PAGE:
By reference to FIG. 4, it can be observed that the 24 informational bits are introduced in serial format into the output register 53. However, transference from the output register to the tape heads takes place in parallel format. An output circuit N, illustrated in FIG. 5, and which forms part of the recording circuit E, is employed to enable the transfer of the information contained in the output register 53 to a nine track magnetic recording head assembly 56. It should be recognized that FIG. is divided into a composite view comprising FIGS. 5a and 5b, and which taken together detail the output circuit of FIG. 4. It can be seen that a tenninal connector 1, is illustrated in FIG. 5a and the various lines to the terminal connector t match the mating compatible lines in the terminal connector 1 of FIG. 5b. It should be observed that the output register 53 is divided into three major sections to accommodate three eight bit bytes of information representative of one word of 24 bits (excluding parity bits). Accordingly, each output register section 57 is capable of receiving eight bits of information. The third section 57 will contain eight data bits and the second section 57 will, in similar manner, contain eight data bits. The first data section will contain seven data bits and the one control bit which was generated by the keyboard k. In this manner, it can be seen that the 23 data bits and the one control bit is stored in serial fashion in the output register 53.

By further reference to FIG. 5, it can be seen that eight AND gates 58 are connected to each of the output register sections 57, each one of said AND gates being operatively associated with each bit storage position of the register 53. It can also be observed that the first AND gate 58 of each of the output register sections 57 -is connected to a first track OR gate 59. The second AND gate 58 associated with each of the three sections 57 has the output thereof connected to a second track OR gate 59. In like manner, each successive AND gate 58 of the eight AND gates 58 associated with each section 57 is connected to a suitable OR gate 59. For purposes of brevity, only three AND gates have been illustrated as being associated with each output register section 57; though it should be recognized that a total of eight AND gates is associated with each output register section 57.

The output of each of the OR gates 59 is connected through an adjustable time delay 60 formed by a one-shot or the like, to a suitable recording head 61. It can be observed that the recording head assembly 56 contains the nine heads 61, each driven by a suitable amplifier 62, and having a coil 63 and pole pieces 64, as schematically illustrated in FIG. 5. The recording head assembly 56 will contain the nine heads 61 in the manner as illustrated in FIG. 5 inasmuch as nine track tape format is being employed. As the output of each of the OR gates 59 is also connected to a parity circuit 65 which is, in turn, connected through a suitable adjustable time delay 66 to a like head 61. Thus, it can be observed that since the parity circuit is connected to each of the three register sections 57, that three parity bits will be generated for recording on the tape. Accordingly, one parity bit will be associated with each byte of informational bits. For example, a parity bit will be associated with the first byte of eight data bits, thereby generating nine informational bits; a second parity bit will be associated with the second byte of eight bits thereby producing nine informational bits and a third parity bit will be associated with the third sector of seven data bits and the control bit, thereby rendering nine informational bits.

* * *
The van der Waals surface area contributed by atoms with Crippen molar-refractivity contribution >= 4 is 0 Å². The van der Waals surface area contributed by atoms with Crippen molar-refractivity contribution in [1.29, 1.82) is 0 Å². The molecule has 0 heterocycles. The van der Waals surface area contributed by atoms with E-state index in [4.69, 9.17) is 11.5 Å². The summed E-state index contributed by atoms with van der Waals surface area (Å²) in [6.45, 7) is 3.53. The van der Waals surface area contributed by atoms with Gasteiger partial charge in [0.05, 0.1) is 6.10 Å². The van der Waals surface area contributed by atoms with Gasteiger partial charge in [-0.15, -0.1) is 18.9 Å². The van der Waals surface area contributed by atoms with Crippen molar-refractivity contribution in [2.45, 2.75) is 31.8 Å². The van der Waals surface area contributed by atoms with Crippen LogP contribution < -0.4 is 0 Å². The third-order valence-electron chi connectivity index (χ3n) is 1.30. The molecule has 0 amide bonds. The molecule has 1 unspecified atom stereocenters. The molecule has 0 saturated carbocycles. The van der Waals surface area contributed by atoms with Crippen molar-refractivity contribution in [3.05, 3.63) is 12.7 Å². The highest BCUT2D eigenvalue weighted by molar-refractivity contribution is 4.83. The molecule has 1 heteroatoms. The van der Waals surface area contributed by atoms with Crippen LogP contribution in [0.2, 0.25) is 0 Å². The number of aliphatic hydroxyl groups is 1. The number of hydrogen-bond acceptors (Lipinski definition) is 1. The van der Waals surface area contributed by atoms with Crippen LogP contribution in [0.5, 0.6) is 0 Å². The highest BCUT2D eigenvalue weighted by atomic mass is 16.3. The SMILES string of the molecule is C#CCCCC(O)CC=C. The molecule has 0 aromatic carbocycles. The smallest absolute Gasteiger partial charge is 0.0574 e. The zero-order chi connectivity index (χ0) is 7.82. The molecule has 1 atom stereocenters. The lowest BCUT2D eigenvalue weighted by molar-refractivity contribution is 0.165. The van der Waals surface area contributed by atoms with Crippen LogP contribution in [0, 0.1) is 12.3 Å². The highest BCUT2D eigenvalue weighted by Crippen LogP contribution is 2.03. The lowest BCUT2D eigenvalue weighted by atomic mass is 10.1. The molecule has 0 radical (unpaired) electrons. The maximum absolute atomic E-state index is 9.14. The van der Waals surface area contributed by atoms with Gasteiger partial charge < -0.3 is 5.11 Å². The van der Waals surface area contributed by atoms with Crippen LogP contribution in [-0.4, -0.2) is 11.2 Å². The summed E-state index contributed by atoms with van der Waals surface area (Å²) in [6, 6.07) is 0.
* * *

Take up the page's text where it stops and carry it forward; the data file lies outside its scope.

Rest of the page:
The parity circuit 65 is more fully illustrated in FIG. 7 in the form of a parity tree. The parity circuit 65 includes four exclusive OR gates 67 each having a pair of inputs which are connected to the outputs of the OR gates 59 in the manner as illustrated in FIG. 5. Thus, it can be seen that the output of the eight OR gates 59 are examined together in the manner as illustrated in FIG. 7. The exclusive OR gates 67 are then connected through a pair of exclusive OR gates 68 and through an exclusive OR gate 69 to provide an odd parity output. If an even parity input is to be used, the output of the gate 69 is connected directly to the delay 66 or through a switch 72. If odd parity is desired, the switch 72 is placed in the second position to place the input of an inverter 70 in the path between the exclusive or gate 69 and the track delay 66. Thus, it should be observed that the outputs of the three sections 57 of the output register 53, containing the 24 bits is combined to record eight tracks of informational bits on the tape 24. The nine track contains the parity bit which is generated through the parity circuit in FIG. 7. The adjustable time delays 60 and 66 are designed to provide proper alignment of all informational bits in a particular byte so that all bits fall in a line which is essentially perpendicular to the edge of the tape. In this manner, when the tape is read by the tape reader R, the bits can be read in a proper time sequence. Accordingly, it can be seen that the time delays 60 and 66 essentially serve as deskew delays.

It should be recognized that in connection with the present invention, that it is possible to add the parity bits at a point intennediate the input register 42 and the buffer registers 44, 45. However, while this may be desirable for certain purposes, it carries the attendant necessity of increasing the size of the buffer registers 44, 45 to accommodate the additional parity bits. In like manner, the remaining components would have to be adjusted to accommodate these additional parity bits.